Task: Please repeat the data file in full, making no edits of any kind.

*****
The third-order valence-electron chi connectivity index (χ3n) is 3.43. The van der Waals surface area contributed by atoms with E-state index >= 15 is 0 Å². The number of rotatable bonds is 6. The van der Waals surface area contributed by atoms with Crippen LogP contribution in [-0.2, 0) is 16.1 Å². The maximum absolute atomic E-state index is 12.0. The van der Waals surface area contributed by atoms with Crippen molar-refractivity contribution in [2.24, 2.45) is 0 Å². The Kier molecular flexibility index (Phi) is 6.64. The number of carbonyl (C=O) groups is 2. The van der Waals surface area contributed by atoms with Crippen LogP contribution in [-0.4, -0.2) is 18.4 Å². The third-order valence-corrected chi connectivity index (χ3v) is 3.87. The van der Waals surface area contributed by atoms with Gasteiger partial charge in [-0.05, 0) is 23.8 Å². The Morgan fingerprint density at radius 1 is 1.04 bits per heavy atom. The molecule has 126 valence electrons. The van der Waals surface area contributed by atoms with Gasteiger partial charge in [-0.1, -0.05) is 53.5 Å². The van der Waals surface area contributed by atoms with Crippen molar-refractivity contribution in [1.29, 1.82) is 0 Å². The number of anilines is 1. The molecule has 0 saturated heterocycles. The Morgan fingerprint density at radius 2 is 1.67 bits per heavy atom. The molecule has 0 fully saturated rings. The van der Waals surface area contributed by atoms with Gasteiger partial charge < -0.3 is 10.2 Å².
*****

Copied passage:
The third-order valence-electron chi connectivity index (χ3n) is 3.43. The van der Waals surface area contributed by atoms with E-state index >= 15 is 0 Å². The number of rotatable bonds is 6. The van der Waals surface area contributed by atoms with Crippen LogP contribution in [-0.2, 0) is 16.1 Å². The maximum absolute atomic E-state index is 12.0. The van der Waals surface area contributed by atoms with Crippen molar-refractivity contribution in [2.24, 2.45) is 0 Å². The Kier molecular flexibility index (Phi) is 6.64. The number of carbonyl (C=O) groups is 2. The van der Waals surface area contributed by atoms with Crippen LogP contribution in [-0.4, -0.2) is 18.4 Å². The third-order valence-corrected chi connectivity index (χ3v) is 3.87. The van der Waals surface area contributed by atoms with Gasteiger partial charge in [-0.05, 0) is 23.8 Å². The Morgan fingerprint density at radius 1 is 1.04 bits per heavy atom. The molecule has 126 valence electrons. The van der Waals surface area contributed by atoms with Gasteiger partial charge in [-0.1, -0.05) is 53.5 Å². The van der Waals surface area contributed by atoms with Crippen molar-refractivity contribution in [1.29, 1.82) is 0 Å². The number of anilines is 1. The molecule has 0 saturated heterocycles. The Morgan fingerprint density at radius 2 is 1.67 bits per heavy atom. The molecule has 0 fully saturated rings. The van der Waals surface area contributed by atoms with Gasteiger partial charge < -0.3 is 10.2 Å².